Innovation often occurs when you stumble into potentially good ideas you aren’t looking for – if those aren’t pursued, you get no benefit
By Dave Crisp
Robust or strong is an in-between or neutral position between fragile and antifragile, according to Nassim Nicholas Taleb's new book Antifragile, which has been the subject of two earlier posts. He points out that antifragile solutions usually produce far bigger returns than merely robust ones that simply continue us along the status quo, unaffected for now by unpredictable events and turbulence around us.
My objection is that we tend to read into his theory, as with most others, an "either/or" that can get us into trouble. Robust is a perfectly fine situation to be in much of the time. We can be robust in many areas of endeavor and do just fine reaping the benefits of good skills that keep delivering for us.
From time to time, events shift in ways we haven’t and frequently couldn’t have foreseen. Then we either are beaten by them or use them to push us to new solutions that make us stronger and more robust than before — what Taleb calls antifragile solutions.
So it’s reasonable to say that coming out robust is a reasonable aim of antifragile strategies. If we become more antifragile (able to improve even further when faced with further challenges), so much the better. We just don’t want to sit still, ignoring efforts at antifragility in case robust in not enough.
So, fine — we don’t want to sit on our laurels. But how do we avoid that? Taleb suggests funding further improvement in one of two ways. First is funding a significant number of small (read "inexpensive") developmental projects, continuously expanding the few that succeed and replacing failures with more small efforts. Or, second, funding individuals who are creative innovators and letting them work on whatever they think they can make something of... or both.
Google is a great example, where it funds a great many employees to the tune of telling them to spend 20 per cent of their time working on their own projects. That certainly ensures lots of simultaneous smaller projects are continually developing or being dropped, and clearly meets the objective of funding potentially great leaders.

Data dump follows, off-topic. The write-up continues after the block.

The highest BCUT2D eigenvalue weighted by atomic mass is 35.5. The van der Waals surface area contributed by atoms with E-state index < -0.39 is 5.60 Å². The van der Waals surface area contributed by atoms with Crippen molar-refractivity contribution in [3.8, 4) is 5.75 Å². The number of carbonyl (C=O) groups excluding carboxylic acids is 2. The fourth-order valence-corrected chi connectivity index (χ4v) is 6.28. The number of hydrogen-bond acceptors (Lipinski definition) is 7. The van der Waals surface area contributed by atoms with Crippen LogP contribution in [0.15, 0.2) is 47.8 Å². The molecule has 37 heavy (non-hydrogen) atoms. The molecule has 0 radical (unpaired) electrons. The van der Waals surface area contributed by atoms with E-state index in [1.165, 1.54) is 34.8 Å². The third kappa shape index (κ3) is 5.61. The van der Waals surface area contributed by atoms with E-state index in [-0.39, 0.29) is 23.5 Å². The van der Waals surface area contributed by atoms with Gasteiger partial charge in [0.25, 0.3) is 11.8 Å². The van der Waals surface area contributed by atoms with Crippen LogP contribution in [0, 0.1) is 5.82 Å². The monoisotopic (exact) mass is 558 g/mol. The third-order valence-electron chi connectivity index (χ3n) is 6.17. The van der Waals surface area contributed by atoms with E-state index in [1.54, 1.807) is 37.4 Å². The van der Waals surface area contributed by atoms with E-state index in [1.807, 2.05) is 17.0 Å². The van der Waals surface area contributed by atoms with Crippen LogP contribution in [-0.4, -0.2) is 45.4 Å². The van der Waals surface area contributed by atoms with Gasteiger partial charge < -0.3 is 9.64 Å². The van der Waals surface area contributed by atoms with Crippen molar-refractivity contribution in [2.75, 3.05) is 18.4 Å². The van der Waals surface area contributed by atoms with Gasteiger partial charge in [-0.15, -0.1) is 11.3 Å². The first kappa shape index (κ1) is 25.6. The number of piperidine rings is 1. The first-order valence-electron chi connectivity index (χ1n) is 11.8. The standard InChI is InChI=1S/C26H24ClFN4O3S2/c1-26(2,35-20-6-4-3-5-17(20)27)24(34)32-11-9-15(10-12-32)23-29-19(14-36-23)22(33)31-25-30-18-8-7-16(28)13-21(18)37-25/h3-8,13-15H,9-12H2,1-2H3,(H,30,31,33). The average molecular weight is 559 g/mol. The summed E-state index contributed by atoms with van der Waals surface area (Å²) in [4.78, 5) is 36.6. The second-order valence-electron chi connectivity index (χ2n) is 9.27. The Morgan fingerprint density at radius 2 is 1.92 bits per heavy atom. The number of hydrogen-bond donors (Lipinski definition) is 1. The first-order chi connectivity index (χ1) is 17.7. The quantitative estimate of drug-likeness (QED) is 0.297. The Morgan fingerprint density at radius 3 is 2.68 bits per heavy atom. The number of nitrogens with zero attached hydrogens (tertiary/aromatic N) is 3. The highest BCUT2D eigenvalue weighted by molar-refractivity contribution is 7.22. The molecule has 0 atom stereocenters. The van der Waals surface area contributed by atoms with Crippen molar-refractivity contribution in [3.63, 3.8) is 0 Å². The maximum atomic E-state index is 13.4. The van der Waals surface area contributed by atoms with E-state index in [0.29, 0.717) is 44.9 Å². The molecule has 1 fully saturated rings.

Google’s approach gets around a typical corporate problem of a small group of R&D individuals being tasked to try to find solutions to specific things. The problem with that is usually too few projects on the go and, when one researcher might take off in an entirely unexpected direction to pursue something productive, many times that will be stopped because she's been instructed to keep looking only in certain areas and not to pursue things that might come up that take her off track.
Innovation often occurs when you stumble into potentially good ideas you aren’t looking for and, if those aren’t pursued, you get no benefit.
Taleb himself notes that great opportunities happen only rarely — even when you’re looking for them. That’s a way of saying there are many more minor opportunities that come along (and in most companies aren’t taken advantage of).
Toyota and it’s method of continuous improvement in all areas is one obvious exception. The good thing about a focus on both small and large improvements is that people get lots of practice recognizing, testing and developing on small items so that, when a big one arrives, they are more likely to recognize, test and develop that.
So all of this supports ideas we’ve gleaned from a number of sources about innovative management thinking — that every employee should be encouraged to think, lead and take some initiative wherever possible. Each of us shouldn’t hesitate to suggest or ask questions about potential improvements on all sorts of things — especially the small everyday fixes we all think about that could be tested and implemented very cheaply and serve as great training and encouragement for bigger ideas that will come from some unpredictable source, if people are in the habit of thinking this way.
Is the concept of antifragile new? Not really. Looking at what’s been written about more and more lately, you’d have to say many management researchers, speakers and consultants regularly recommend the ingredients. What’s new is that now we have a word for it, for people to rally around, debate, misunderstand and re-explain to each other.
Dave Crisp is a Toronto-based writer and thought leader for Strategic Capability Network with a wealth of experience, including 14 years leading HR at Hudson Bay Co. where he took the 70,000-employee retailer to “best company to work for” status. For more information, visit www.balance-and-results.com.
For some, it will seem a new fad taking over the jargon but perhaps it will expand our growing interest in how we get ourselves out of being stuck in old corporate routines. But watch: There will be plenty of people to make fun of this without really understanding what is or isn’t in it and plenty on the bandwagon who are really making no changes in the way they manage.
Most of all many will struggle to show this is another form of certainty that one can master when in fact it is really all about the fact we can’t predict and we can’t ensure it — other than that virtual certainty that if we keep working at stuff we’ll find a few things that really take us to new places, though maybe not the places we thought we were trying to go.